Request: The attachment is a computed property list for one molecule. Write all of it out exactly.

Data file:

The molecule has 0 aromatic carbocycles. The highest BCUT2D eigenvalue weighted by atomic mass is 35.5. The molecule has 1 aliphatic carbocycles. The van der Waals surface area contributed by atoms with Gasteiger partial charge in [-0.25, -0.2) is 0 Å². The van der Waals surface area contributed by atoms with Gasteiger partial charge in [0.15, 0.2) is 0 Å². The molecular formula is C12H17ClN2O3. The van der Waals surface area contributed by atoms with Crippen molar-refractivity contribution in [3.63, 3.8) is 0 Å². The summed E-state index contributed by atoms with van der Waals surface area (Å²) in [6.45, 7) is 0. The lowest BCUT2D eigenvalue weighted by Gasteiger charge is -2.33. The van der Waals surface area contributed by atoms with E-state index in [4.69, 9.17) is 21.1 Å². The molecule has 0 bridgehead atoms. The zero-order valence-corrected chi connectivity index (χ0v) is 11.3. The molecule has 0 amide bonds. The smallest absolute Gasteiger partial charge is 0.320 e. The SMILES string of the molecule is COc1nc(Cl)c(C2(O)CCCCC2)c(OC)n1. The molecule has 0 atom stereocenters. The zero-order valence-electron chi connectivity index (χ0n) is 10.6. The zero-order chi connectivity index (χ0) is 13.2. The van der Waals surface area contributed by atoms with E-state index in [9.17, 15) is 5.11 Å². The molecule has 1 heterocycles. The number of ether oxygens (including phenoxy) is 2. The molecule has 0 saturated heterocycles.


The molecule has 0 aromatic carbocycles. The highest BCUT2D eigenvalue weighted by atomic mass is 35.5. The molecule has 1 aliphatic carbocycles. The van der Waals surface area contributed by atoms with Gasteiger partial charge in [-0.25, -0.2) is 0 Å². The van der Waals surface area contributed by atoms with Gasteiger partial charge in [0.15, 0.2) is 0 Å². The molecular formula is C12H17ClN2O3. The van der Waals surface area contributed by atoms with Crippen molar-refractivity contribution in [3.63, 3.8) is 0 Å². The summed E-state index contributed by atoms with van der Waals surface area (Å²) in [6.45, 7) is 0. The lowest BCUT2D eigenvalue weighted by Gasteiger charge is -2.33. The van der Waals surface area contributed by atoms with E-state index in [4.69, 9.17) is 21.1 Å². The molecule has 0 bridgehead atoms. The zero-order valence-corrected chi connectivity index (χ0v) is 11.3. The molecule has 0 amide bonds. The smallest absolute Gasteiger partial charge is 0.320 e. The SMILES string of the molecule is COc1nc(Cl)c(C2(O)CCCCC2)c(OC)n1. The molecule has 0 atom stereocenters. The zero-order valence-electron chi connectivity index (χ0n) is 10.6. The zero-order chi connectivity index (χ0) is 13.2. The van der Waals surface area contributed by atoms with E-state index in [9.17, 15) is 5.11 Å². The molecule has 1 heterocycles. The number of ether oxygens (including phenoxy) is 2. The molecule has 0 saturated heterocycles.